A duplicated CYP2D6 allele can be detected by any appropriate DNA, RNA (e.g., Northern blotting or RT-PCR), or polypeptide (e.g., Western blotting or protein activity) based method. Non-limiting examples of DNA based methods include PCR methods (e.g., quantitative PCR methods and PCR methods described in Example 2), direct sequencing, fluorescence in situ hybridization (FISH), a Luminex based allele specific primer extension (ASPE) assay, such as that described in Example 1 or Example 2, and Southern blotting. In some cases, a duplicated CYP2D6 genotype can be determined using the Tag-It™ Mutation Detection Kit for P450-2D6 or the Roche Amplichip technology. In some cases, the phase of a duplicated CYP2D6 allele can be determined using an ASPE-based algorithm, such as that described in Example 1. In some cases, the phase of a duplicated CYP2D6 allele can be determined by isolating and genotyping a non-duplicated CYP2D6 allele and a 5′ and 3′ CYP2D6 duplicated allele. In some cases, a duplicated CYP2D6 allele can be detected based on altered CYP2D6 polypeptide function (e.g., decreased or no metabolism of one or more environmental chemicals or drugs). Any combination of such methods also can be used.

PCR refers to a procedure or technique in which target nucleic acids are enzymatically amplified. Sequence information from the ends of the region of interest or beyond typically is employed to design oligonucleotide primers that are identical in sequence to opposite strands of the template to be amplified. PCR can be used to amplify specific sequences from DNA as well as RNA, including sequences from total genomic DNA or total cellular RNA. Primers are typically 14 to 40 nucleotides in length, but can range from 10 nucleotides to hundreds of nucleotides in length. General PCR techniques are described, for example in PCR Primer: A Laboratory Manual, ed. by Dieffenbach and Dveksler, Cold Spring Harbor Laboratory Press, 1995. When using RNA as a source of template, reverse transcriptase can be used to synthesize complementary DNA (cDNA) strands.

Oligonucleotide primer pairs can be combined with genomic DNA from a mammal and subjected to standard PCR conditions, such as those described in Example 2, to amplify a CYP2D6 allele or portion thereof. For example, such a PCR reaction can be performed to amplify an entire duplicated CYP2D6 allele, or a portion of a duplicated CYP2D6 allele. The oligonucleotide primers having the nucleotide sequences set forth in SEQ ID NOs:2-8 are examples of primers that can be used to amplify nucleic acids containing duplicated CYP2D6 alleles, or portions thereof.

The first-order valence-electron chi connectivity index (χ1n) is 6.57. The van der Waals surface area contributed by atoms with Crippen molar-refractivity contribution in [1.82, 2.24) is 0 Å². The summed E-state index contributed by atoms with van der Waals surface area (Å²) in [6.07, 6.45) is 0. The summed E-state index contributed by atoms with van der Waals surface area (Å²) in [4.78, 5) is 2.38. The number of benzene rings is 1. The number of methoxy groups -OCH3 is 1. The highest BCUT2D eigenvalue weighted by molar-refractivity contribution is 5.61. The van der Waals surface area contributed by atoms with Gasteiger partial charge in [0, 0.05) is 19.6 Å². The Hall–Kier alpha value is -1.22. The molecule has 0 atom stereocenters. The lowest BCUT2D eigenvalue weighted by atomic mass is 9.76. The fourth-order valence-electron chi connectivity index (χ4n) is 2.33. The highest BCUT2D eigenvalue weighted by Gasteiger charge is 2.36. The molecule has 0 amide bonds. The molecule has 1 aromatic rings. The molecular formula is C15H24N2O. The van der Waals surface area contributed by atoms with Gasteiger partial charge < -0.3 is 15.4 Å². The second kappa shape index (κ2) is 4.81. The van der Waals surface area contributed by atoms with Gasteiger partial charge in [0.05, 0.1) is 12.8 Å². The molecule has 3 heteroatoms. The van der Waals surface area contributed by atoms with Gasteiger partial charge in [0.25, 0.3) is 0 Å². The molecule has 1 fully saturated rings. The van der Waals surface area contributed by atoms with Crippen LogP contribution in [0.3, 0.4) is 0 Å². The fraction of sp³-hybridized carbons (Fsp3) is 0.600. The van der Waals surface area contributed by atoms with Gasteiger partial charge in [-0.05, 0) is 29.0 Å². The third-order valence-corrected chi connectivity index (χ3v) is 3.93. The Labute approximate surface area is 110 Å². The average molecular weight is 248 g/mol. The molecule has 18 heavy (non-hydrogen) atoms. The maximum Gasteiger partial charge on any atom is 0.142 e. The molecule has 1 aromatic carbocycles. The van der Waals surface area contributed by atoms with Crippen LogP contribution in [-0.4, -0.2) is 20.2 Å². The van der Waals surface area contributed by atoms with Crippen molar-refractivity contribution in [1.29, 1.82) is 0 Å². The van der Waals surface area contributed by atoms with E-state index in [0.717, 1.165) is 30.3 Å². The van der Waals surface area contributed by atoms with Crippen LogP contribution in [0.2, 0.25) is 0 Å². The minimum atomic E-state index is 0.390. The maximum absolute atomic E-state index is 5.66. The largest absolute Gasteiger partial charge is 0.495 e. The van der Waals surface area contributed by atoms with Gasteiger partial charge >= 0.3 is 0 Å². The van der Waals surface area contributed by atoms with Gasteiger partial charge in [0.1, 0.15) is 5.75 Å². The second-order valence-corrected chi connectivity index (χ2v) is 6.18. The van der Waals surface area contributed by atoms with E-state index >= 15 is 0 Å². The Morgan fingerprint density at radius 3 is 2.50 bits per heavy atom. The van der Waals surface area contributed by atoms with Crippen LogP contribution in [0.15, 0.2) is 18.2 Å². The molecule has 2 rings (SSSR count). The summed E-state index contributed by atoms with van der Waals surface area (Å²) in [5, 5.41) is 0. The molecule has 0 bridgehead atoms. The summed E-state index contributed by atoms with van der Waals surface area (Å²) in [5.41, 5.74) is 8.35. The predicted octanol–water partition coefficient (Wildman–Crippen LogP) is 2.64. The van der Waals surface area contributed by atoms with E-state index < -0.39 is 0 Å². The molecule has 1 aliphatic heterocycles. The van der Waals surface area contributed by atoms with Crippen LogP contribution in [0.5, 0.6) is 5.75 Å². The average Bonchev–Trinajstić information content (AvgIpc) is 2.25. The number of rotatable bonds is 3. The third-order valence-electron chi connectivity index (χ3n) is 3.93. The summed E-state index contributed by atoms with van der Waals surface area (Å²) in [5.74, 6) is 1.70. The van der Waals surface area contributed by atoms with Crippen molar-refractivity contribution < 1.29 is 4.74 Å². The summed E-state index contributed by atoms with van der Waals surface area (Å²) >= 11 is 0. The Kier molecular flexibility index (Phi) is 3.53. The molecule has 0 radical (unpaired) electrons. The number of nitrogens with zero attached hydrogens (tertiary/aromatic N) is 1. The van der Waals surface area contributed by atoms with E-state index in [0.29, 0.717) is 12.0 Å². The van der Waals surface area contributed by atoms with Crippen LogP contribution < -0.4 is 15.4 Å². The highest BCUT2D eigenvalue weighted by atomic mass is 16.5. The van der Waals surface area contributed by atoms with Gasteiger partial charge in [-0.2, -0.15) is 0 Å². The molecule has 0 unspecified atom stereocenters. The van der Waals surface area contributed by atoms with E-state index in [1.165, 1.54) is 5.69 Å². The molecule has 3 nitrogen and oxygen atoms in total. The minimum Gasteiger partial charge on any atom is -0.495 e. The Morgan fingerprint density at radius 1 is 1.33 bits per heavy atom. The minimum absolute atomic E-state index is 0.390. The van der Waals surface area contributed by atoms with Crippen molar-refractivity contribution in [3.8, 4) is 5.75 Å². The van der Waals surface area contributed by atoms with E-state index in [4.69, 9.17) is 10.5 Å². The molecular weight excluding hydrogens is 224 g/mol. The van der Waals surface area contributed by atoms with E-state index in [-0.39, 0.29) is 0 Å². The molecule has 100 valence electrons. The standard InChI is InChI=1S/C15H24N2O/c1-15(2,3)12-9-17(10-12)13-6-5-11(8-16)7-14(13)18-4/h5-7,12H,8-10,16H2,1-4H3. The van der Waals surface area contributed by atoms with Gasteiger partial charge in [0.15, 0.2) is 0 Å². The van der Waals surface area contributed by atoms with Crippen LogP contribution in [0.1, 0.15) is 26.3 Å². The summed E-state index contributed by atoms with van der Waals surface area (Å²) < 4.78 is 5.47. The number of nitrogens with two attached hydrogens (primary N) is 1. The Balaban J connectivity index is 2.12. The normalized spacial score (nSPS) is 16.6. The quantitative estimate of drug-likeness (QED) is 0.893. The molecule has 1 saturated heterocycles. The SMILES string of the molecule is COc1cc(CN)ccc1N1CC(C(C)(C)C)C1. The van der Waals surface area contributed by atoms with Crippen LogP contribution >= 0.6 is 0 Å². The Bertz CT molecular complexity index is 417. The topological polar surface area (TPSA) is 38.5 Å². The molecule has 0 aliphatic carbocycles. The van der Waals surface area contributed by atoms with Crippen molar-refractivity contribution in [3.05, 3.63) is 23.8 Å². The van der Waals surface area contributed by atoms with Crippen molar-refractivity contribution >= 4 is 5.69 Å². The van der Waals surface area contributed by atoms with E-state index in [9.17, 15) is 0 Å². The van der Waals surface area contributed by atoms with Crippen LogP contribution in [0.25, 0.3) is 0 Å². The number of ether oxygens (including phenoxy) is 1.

Amplified products can be separated based on size (e.g., in a slab-gel system or by capillary electrophoresis) and the appropriate detection system used to determine the size of the amplified product. In particular, an automated capillary electrophoresis system for separating and detecting the amplified products can be used, such as an Agilent bioanalyzer (Agilent Technologies, Santa Clara, Calif.). In some cases, detection of an amplification product of a particular size can indicate the presence and/or identity of a duplicated CYP2D6 allele.

A PCR amplification product containing a duplicated CYP2D6 allele, or portion thereof, can be analyzed further to genotype the allele. For example, such a PCR amplification product can be used in conjunction with the Tag-It™ Mutation Detection Kit for P450-2D6 (Tm Bioscience, Toronto, Ontario, Canada) to genotype the allele. In some cases, such an amplification product can be used in a Luminex based allele specific primer extension (ASPE) assay, such as that described in Example 2, to genotype a CYP2D6 allele (e.g., a duplicated CYP2D6 allele).

Articles of Manufacture

Oligonucleotide primer pairs described herein can be combined with packaging materials and sold as articles of manufacture or kits for detecting duplicated CYP2D6 alleles. Oligonucleotide primers can be labeled with a detectable moiety, for example, a chemical tag allowing for colorimetric analysis, a fluorescent dye, or a radioisotope. In some cases, an article of manufacture can include sterile water, pharmaceutical carriers, buffers, antibodies, indicator molecules, DNA polymerase, nucleotides, and/or other useful reagents for detecting CYP2D6 alleles. Instructions describing how oligonucleotide primers can be used in an assay to detect duplicated CYP2D6 alleles can be included in such kits.

The invention will be further described in the following examples, which do not limit the scope of the invention described in the claims.

EXAMPLES

Example 1

Determining the Phase of Duplicated CYP2D6 Alleles Using an Algorithm

The Luminex-based Tag-It™ Mutation Detection Kit for P450-2D6 (Tm Bioscience, Toronto, Ontario, Canada) was used to detect cytochrome P450-2D6 (CYP2D6) alleles. The CYP2D6 gene is highly variable, and examples of CYP2D6 gene arrangements include the non-duplicated arrangement, the CYP2D6*5 arrangement where CYP2D6 is deleted, the CYP2D6 duplicated arrangement, the CYP2D6/CYP2D7−*5 arrangement, and the CYP2D6/CYP2D7−CYP2D6 duplicated arrangement where CYP2D6 is duplicated in tandem on one chromosome (FIG. 1A-E). A DNA sample can contain any two arrangements assuming that two intact chromosomes are present.